Shark Week 2015 is here!!! Normally, I am not crazy about Dicovery Channel’s Shark Week because they have really disappointed the Ocean Conservation Community over the past 5 years or so, especially in 2013, when they aired the fakumentary called “Megalodon: The Monster Shark Lives.” However, the new President at Discovery said they were moving away from fake documentaries and heading back towards more scientifically accurate and appropriate programming. I’ve watched the first episode of this year’s Shark Week, “Shark Ninja” and I found ti to be quite intriguing.
No matter how we view shark week ocean conservationists and scientists use the focus on sharks to make people aware of the major issues these sharks face, but also to shed light on how important these species are to the oceans. Sharks are an apex predator, which means they control the populations of the prey and maintain a balance in the food web in their habitats. A lack of sharks could throw the food webs out of wack and change the make up of the ocean, which could have negative environmental and economic impoacts.
I am a fan of using the public’s focus on Shark Week to make the Speak Up For Blue community more aware of the variety of shark conservation and science projects that are being conducted as you read this article. As you know, I launched the Speak Up For Blue Podcast a couple of weeks ago. I wanted to use this platform to spread awareness of the projects that I know that are happening around the world.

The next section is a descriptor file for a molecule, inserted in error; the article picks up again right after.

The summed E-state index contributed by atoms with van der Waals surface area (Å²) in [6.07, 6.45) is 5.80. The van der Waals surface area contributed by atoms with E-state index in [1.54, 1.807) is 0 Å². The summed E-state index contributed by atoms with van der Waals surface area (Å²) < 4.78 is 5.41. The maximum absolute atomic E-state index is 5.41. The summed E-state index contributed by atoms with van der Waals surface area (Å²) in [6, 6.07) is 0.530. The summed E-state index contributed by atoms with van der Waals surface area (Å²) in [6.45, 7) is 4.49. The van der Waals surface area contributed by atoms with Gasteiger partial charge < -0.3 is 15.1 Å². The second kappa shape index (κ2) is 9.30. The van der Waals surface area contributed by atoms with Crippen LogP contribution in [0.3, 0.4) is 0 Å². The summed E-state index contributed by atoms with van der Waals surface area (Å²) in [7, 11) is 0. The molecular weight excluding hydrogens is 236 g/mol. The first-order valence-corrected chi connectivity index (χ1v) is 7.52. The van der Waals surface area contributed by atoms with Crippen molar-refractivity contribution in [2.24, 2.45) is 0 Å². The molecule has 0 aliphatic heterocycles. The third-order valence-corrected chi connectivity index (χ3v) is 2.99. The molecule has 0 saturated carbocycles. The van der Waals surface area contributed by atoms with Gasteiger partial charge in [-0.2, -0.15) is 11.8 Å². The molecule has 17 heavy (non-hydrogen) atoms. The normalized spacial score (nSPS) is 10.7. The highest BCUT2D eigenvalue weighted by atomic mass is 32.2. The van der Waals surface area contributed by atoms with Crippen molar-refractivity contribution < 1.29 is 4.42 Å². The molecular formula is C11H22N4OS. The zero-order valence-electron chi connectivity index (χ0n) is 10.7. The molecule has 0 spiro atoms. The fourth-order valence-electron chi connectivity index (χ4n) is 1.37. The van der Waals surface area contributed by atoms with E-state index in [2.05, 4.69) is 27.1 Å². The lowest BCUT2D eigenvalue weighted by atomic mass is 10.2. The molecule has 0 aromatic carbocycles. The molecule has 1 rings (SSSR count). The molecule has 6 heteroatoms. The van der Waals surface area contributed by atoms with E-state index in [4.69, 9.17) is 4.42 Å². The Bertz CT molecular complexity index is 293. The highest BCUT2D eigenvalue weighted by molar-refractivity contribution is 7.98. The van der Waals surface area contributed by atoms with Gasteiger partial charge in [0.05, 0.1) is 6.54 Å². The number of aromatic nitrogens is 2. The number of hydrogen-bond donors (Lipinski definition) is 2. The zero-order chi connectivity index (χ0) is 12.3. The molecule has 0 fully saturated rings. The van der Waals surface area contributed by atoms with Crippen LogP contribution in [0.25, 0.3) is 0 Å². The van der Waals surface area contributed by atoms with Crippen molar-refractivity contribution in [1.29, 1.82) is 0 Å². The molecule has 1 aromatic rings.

On the 1st episode of this special series of podcasts, I interview Michael Bear, Director of Citizen Science at Ocean Sanctuaries, who as an avid SCUBA diver in San Diego, Califonia started a Citizen Science program for other divers to monitor the presence of sevengill sharks. These mysterious sharks were suddenly noticed in 2009 and it seemed as though they appreared out of nowhere. Michael himself recounts in his interview his first encounter with a sevengill shark (his sotory is quite amazing!).
Michael’s Citizen Science program didn’t begin with support from the scientific community nor did it have funding. It started with a passionate diver who wanted to know more about a mysterious species. The program gained traction within the diving community and caught wind in the media. Scientists started contacting Michael to discuss doing more detailed studies. And now the program is in it’s 5th year with lots of data including the possibility of indentifying individuals by unique markings.
Find out more about this project and how you can get involved in Citizen Science by listening to the podcast.
If you like this episode then leave a review and comment down below!
Notes from this weeks podcast